2 Showing the q expansion relates to the eignevalues.

It's not true for any old modular form. Since the forms live in a vector space over $\mathbb C$, you can achieve any complex number as a coefficient.

Here's a partial answer to what is true. You need to have a cusp form that is an eigenfunction of the Hecke operators, normalized so the leading coefficient is $1$. Since the Hecke operators are self adjoint in the Peterson (sp?) inner product, the eigenvalues are real, and one can show these are the coefficients in the $q$ expansion as follows: for $p$ prime, the $m$th coefficient of $T_p f$ is $a_{mp}$, for all $m$, more or less from the definition of $T_p$. This is also $\lambda_p a_m$, and from this and $a_1=1$ one deduces $a_p=\lambda_p$ (take $m=1$.) The general case follows from the recursion for powers of primes, and multiplicativity.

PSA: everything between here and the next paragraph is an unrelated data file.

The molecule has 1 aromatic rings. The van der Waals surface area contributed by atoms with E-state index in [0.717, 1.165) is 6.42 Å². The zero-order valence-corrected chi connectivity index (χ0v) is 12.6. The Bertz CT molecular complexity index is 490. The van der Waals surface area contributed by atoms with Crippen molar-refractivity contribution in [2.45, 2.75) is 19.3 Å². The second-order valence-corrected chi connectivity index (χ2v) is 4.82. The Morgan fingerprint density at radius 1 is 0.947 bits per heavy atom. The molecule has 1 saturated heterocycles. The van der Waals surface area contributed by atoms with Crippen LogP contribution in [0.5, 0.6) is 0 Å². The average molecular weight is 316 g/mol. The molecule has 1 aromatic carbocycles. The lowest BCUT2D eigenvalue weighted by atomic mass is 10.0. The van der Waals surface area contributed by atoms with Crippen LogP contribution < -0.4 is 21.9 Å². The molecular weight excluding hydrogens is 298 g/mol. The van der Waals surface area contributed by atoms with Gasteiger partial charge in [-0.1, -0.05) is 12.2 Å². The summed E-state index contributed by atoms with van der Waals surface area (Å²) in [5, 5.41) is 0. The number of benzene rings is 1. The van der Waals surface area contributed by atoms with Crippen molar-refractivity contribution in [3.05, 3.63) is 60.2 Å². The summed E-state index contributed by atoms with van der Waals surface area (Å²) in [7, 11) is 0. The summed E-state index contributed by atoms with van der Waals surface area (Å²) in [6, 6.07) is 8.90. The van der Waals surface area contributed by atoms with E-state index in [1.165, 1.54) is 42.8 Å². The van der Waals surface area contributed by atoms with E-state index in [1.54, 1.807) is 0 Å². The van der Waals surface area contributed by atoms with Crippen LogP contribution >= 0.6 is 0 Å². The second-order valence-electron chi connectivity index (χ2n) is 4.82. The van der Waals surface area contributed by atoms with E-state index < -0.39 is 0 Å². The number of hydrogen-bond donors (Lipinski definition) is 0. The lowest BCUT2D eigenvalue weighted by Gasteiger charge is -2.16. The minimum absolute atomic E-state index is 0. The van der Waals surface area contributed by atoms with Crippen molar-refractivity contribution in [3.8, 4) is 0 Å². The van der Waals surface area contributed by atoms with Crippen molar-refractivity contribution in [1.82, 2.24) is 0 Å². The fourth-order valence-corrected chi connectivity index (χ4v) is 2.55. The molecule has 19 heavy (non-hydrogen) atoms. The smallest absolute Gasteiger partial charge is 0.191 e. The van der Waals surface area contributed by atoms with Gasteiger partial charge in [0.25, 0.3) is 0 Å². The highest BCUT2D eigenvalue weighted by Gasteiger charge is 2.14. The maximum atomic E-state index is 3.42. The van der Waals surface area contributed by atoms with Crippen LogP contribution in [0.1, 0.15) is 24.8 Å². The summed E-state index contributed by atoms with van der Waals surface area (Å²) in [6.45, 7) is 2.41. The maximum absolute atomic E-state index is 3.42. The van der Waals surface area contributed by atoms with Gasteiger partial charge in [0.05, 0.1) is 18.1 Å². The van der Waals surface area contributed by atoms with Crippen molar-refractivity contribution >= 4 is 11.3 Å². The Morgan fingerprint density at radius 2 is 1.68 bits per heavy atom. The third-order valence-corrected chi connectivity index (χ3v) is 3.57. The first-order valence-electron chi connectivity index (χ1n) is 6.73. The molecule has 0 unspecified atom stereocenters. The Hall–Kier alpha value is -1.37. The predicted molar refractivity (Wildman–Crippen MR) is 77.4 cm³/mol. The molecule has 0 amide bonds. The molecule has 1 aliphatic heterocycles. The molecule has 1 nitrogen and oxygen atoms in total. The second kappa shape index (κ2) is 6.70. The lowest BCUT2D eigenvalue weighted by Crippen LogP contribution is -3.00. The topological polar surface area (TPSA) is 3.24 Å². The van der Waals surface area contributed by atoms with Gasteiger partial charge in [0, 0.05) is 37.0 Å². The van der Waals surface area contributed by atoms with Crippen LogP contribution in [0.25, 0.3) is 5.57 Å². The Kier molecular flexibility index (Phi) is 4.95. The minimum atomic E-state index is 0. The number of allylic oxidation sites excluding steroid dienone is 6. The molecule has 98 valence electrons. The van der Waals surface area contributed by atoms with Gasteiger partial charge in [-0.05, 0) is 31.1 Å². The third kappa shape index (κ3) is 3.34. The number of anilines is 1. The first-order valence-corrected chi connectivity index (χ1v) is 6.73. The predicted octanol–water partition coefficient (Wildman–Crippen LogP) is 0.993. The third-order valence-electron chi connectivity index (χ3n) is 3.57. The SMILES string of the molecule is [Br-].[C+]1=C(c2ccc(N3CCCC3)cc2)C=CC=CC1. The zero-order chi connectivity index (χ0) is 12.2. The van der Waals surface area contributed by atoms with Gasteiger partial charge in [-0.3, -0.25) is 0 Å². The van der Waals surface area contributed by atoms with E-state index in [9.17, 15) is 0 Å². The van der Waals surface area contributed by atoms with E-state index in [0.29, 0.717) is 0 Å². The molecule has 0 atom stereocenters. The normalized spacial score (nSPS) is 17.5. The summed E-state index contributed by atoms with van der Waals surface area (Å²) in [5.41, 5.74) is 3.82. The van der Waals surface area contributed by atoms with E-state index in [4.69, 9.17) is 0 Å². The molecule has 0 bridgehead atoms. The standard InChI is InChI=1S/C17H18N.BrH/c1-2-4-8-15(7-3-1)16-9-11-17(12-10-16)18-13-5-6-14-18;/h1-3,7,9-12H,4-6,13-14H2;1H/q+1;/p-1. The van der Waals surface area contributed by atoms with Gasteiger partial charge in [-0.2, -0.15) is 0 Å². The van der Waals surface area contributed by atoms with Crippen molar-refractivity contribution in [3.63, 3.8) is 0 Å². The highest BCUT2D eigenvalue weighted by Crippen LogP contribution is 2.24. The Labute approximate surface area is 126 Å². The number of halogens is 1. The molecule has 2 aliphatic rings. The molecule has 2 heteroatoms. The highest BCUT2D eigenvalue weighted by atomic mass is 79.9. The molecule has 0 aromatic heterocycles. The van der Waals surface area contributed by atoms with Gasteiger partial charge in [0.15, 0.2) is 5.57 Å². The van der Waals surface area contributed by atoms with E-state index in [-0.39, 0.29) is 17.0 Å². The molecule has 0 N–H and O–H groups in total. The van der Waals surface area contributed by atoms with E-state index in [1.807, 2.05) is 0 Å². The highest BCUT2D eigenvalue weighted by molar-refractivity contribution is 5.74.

This answer is not quite right because it doesn't explain how CM extensions can arise, but it's a start.

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It's not true for any old modular form. Since the forms live in a vector space over $\mathbb C$, you can achieve any complex number as a coefficient.

Here's a partial answer to what is true. You need to have a cusp form that is an eigenfunction of the Hecke operators, normalized so the leading coefficient is $1$. Since the Hecke operators are self adjoint in the Peterson (sp?) inner product, the eigenvalues are real, and one can show these are the coefficients in the $q$ expansion.

This answer is not quite right because it doesn't explain how CM extensions can arise, but it's a start.